The sports marketplace is driven by performers whose achievements bring eyeballs to TV screens, backsides to seats and sponsorship dollars to the table.

Consider Clark as Exhibit A. The Iowa sharpshooter departs the college game as the all-time leading scorer in NCAA Division I — male or female — along with a slew of other records that include career 3-point baskets and NCAA Tournament marks for career points, 3-pointers and assists and most points in one quarter.

With Clark, Iowa drew 55,646 to a November preseason game at Kinnick Stadium, the school’s football home. The Hawkeyes set attendance records at 30 of 32 regular-season games not played on a neutral court.

And things peaked in the NCAA Tournament, capped by an average viewership of 18.7 million for the title game between the Hawkeyes and South Carolina. That’s the most for any hoops game since 2019 — men’s, women’s, even the NBA.

“I want to personally thank Caitlin Clark for lifting up our sport,” South Carolina coach Dawn Staley said amid her team’s postgame celebration. “She carried a heavy load for our sport, and it is not going to stop here (in college). When she’s the No. 1 pick in the WNBA Draft, she’s going to lift that league up as well.”

Thanks to the NCAA’s new rules allowing athletes to market themselves, Clark’s star was able to generate more than $3 million in sponsorship income, notably with State Farm, Nike and Gatorade. That money won’t dry up as she moves to the WNBA.

“She can stand on her own,” Bouchet said. “She will create a lot of viewership.”

Nor is she alone. The colorful Reese, who took MVP honors when LSU beat Iowa for last year’s title, generated some $1.8 million in deals with McDonalds and Reebok.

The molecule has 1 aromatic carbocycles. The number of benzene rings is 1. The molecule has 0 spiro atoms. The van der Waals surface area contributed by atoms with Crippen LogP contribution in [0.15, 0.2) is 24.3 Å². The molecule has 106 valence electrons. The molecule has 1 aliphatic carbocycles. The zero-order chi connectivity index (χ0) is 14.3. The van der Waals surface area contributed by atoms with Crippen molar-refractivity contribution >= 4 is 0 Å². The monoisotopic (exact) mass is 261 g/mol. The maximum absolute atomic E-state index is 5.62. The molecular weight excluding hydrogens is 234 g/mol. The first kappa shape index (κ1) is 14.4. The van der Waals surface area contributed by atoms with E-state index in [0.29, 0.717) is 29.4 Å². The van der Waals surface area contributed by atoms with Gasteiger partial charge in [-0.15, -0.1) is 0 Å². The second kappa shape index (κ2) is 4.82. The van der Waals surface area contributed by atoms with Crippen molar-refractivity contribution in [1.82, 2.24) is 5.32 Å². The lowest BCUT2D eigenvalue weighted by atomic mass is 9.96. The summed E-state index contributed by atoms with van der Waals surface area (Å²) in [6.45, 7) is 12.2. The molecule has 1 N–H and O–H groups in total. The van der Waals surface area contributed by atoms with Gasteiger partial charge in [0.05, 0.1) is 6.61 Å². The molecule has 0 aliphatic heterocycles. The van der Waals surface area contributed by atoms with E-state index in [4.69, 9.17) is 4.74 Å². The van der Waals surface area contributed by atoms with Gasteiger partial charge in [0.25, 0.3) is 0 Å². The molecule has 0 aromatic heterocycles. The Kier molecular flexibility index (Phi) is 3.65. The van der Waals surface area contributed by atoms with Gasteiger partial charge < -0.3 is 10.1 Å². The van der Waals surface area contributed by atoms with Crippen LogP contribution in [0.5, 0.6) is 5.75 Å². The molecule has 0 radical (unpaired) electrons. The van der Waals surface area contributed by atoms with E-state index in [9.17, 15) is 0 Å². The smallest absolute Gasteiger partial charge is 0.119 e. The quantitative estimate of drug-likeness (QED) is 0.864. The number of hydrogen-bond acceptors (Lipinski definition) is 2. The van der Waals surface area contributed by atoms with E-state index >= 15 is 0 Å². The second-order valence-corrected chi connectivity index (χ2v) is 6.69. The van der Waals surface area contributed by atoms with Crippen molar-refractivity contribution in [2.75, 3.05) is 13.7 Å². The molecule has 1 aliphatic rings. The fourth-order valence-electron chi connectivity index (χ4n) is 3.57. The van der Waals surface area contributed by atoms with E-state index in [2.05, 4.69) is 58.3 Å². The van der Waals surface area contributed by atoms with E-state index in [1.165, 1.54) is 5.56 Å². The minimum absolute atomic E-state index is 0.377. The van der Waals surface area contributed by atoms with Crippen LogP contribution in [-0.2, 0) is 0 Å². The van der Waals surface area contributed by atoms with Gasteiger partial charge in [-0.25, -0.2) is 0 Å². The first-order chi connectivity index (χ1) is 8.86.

Beyond basketball, gymnast Simone Biles’ endorsement portfolio reached $10 million in 2022. Soccer icon Alex Morgan pulled down $6.3 million.

“(Sponsors) jump in when they can make money,” Bouchet said. “Maybe there’s a little bit of altruism there, but if an athlete’s attributes match up with a product’s attributes, that’s when they’re going to jump in.”

Money has flowed into women’s sports ownership, too. Consider this roster of A-listers who have joined ownership groups in the National Women’s Soccer League: Patrick Mahomes (KC Current), Kevin Durant and Eli Manning (Gotham FC), Grant Hill and R&B singer Tamia (Orlando Pride).

And then there’s Angel City FC, co-founded by Natalie Portman and whose ownership includes fellow actresses Jennifer Garner, Eva Longoria, Jessica Chastain and America Ferrera. Alexis Ohanian, Serena Williams’ husband, is a major shareholder.

Portman stepped up after seeing her son watch the 2019 Women’s World Cup with enthusiasm.

“It made me think what an enormously positive culture shift it would be if the next generation looked up to women’s athletes the way they look up to male athletes,” she told People magazine.

Angel City FC now is valued at upwards of $115 million, the Pride at $45 million. After record NWSL attendance of 1.37 million last season, the league signed a new $240 million media rights deal with CBS, ESPN and Amazon Sports. The league welcomed expansion teams in Utah and San Francisco this year, with two more in the works.

Women hockey players and volleyball players now also have outlets to play professionally.

The Professional Women’s Hockey League launched in January with six teams. Average attendance has hovered just north of 5,000, though crowds in excess of 13,000 have been recorded in Toronto, Detroit and Minnesota.

Mark Walter, lead owner of baseball’s Los Angeles Dodgers, is the PWHL’s primary investor.

The Professional Volleyball Federation, meantime, debuted in late January with seven teams. One is the Orlando Valkyries, who play home games at UCF’s Addition Financial Arena.

Bouchet recently attended a Valkyries game, noting “there was 2,000 people in the stands. That’s pretty good for a first-year women’s volleyball team.”

The Valkyries are owned by Boca Raton entrepreneur David Forman. The DeVos family, which owns the Orlando Magic, launched a franchise in Grand Rapids, Mich.

“Orlando is a city known worldwide for making dreams come true,” Forman said in announcing the Valkyries franchise. “And that’s what Pro Volleyball Federation is all about — providing a new horizon for these amazing athletes to be able to live out their dreams.”

It seems a popular concept these days.

“When you treat us like a sport,” Staley said last week, “you will get a return on your investment.”

Specialty editor Keith Pearlman contributed to this report. Specialty editor Jeff Shain can be reached at 352-753-1119, ext. 5283, or